Inside The Playbook: Can Clemson contain the playmaking of Devonte’ Graham?

After three seasons in a secondary role — next to Frank Mason — Devonte’ Graham was named Big 12 Player of the Year in 2018. Graham scores over 17 points per game; he also plays lead guard for a team that’s won 14-straight league titles.

What really makes Graham a special player, though, is his ability to set the table for his teammates. He is one of the best shot-creators in the nation.



While on the floor this season, Devonte’ Graham assisted on 32.3 percent of his teammates’ field goals — which ranks in the 99th percentile nationally (No. 53 in Division I).

Graham is a pretty good scorer out of the pick-and-roll: 0.91 points per possession on 41.7 percent shooting (50.3 eFG%), according to Synergy Sports. The 191 points he’s scored as a pick-and-roll ball handler are good for No. 59 in Division I. And when Graham record nine or more assists in a game this season, Kansas is 9-1.

All of that is great; however, the Raleigh, North Carolina native is at his peak when he passes out of this action.

According to Synergy, Graham has recorded 224 possessions this season when he’s been a pick-and-roll passer. On these looks, Graham’s teammates have shot 54 percent (67.3 eFG%) and score 1.3 points per possession. That ranks No. 2 nationally amongst players with at least 100 possessions.

Kansas is an elite spot-up offense, too. The Jayhawks rank 17th in the nation in terms of efficiency on spot-up possessions (1.09). Graham drives this attack. Spot-up players have shot 45 percent (63 eFG%), and scored 1.25 points per possession after a pass from Graham out of the pick-and-roll.


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Devonte’ Graham is a darn good three-pointer shooter — 40.4 percent from deep, on nearly seven attempts per game. However, he isn’t alone in terms of range shooting on this roster; Sviatoslav Mykhailiuk, Malik Newman and Lagerald Vick all attempted at least 140 threes this season, and all connected better than 37 percent of those chucks.

In total, that trio combined to shoot 238-of-566 on three-pointers: 42 percent. This season, Mykhailiuk became just the 74th player since the 1992-93 season to shoot better than 45 percent on at least 200 attempts from beyond the arc. Only eight players in the Big 12 this season recorded 140 or more three-pointers and shot better than 37 percent from deep. Four of those guys hail from Kansas.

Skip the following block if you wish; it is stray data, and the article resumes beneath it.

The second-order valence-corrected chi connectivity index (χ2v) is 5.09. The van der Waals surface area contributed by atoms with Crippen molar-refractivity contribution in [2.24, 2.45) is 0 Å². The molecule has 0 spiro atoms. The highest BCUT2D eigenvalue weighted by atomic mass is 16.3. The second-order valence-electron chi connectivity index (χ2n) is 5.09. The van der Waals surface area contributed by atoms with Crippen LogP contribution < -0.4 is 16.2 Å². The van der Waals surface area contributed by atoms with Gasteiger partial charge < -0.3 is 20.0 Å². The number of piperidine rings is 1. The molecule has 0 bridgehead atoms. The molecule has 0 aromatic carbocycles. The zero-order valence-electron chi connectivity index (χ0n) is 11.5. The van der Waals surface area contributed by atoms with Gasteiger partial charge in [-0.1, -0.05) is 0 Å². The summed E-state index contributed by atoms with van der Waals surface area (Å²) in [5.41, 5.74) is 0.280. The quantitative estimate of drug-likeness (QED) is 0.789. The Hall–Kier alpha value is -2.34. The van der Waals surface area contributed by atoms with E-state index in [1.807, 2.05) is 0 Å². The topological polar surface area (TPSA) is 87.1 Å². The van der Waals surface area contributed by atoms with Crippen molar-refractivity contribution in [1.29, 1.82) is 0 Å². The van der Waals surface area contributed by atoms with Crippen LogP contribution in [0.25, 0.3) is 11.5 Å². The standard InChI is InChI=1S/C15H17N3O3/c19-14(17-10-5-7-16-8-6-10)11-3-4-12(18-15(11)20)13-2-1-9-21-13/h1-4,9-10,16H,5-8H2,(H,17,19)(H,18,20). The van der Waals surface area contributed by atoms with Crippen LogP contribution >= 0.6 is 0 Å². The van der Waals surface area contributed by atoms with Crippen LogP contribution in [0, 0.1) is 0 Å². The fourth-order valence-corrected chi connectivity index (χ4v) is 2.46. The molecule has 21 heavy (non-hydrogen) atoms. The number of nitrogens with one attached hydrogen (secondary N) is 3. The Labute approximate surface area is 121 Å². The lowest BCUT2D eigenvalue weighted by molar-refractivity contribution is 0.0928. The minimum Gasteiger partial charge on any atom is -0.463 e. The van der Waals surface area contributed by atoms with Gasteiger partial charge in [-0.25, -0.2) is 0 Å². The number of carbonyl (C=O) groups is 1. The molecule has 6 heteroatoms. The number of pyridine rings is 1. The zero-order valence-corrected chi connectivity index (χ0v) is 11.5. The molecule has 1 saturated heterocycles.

All three of those guys also recorded at least 100 spot-up possessions, per Synergy; all three were rather efficient, too, especially Mykhailiuk.

 Spot-up PossessionsSpot-up PPPSpot-up FG%Spot-up eFG%Percent of 3PM Assisted
Sviatoslav Mykhailiuk2091.1443.3 FG%60.1 eFG%87.3%
Malik Newman1531.0842.2 FG%56.2 eFG%79.7%
Lagerald Vick1121.0336.3 FG%52.5 eFG%66.7%

*Data from Synergy Sports and Bart Torvik


Clemson’s Defense: A Paws for Concern?

Obviously, it will be a challenge to slow down the nation’s fourth-most efficient offense; Clemson’s defense need to play a top-flight performance. That seems like a possibility, right? The Tigers rank No. 8 in defensive efficiency.

Here’s something to keep an eye on, though. Clemson allows 0.95 points per possession on spot-ups, which ranks 219th nationally, per Synergy. Under the direction of Brad Brownell, Clemson likes to aggressively hedge or trap ball screens above the arc. (This is something I detailed back in January, after UNC carved up the Tigers in Chapel Hill.)

If Clemson gets caught out of balance like this, Kansas shooters or Jayhawks big man Udoka Azubuike (77.5 2P%) could have big days — catch-and-shoots or slips after ball reversals.


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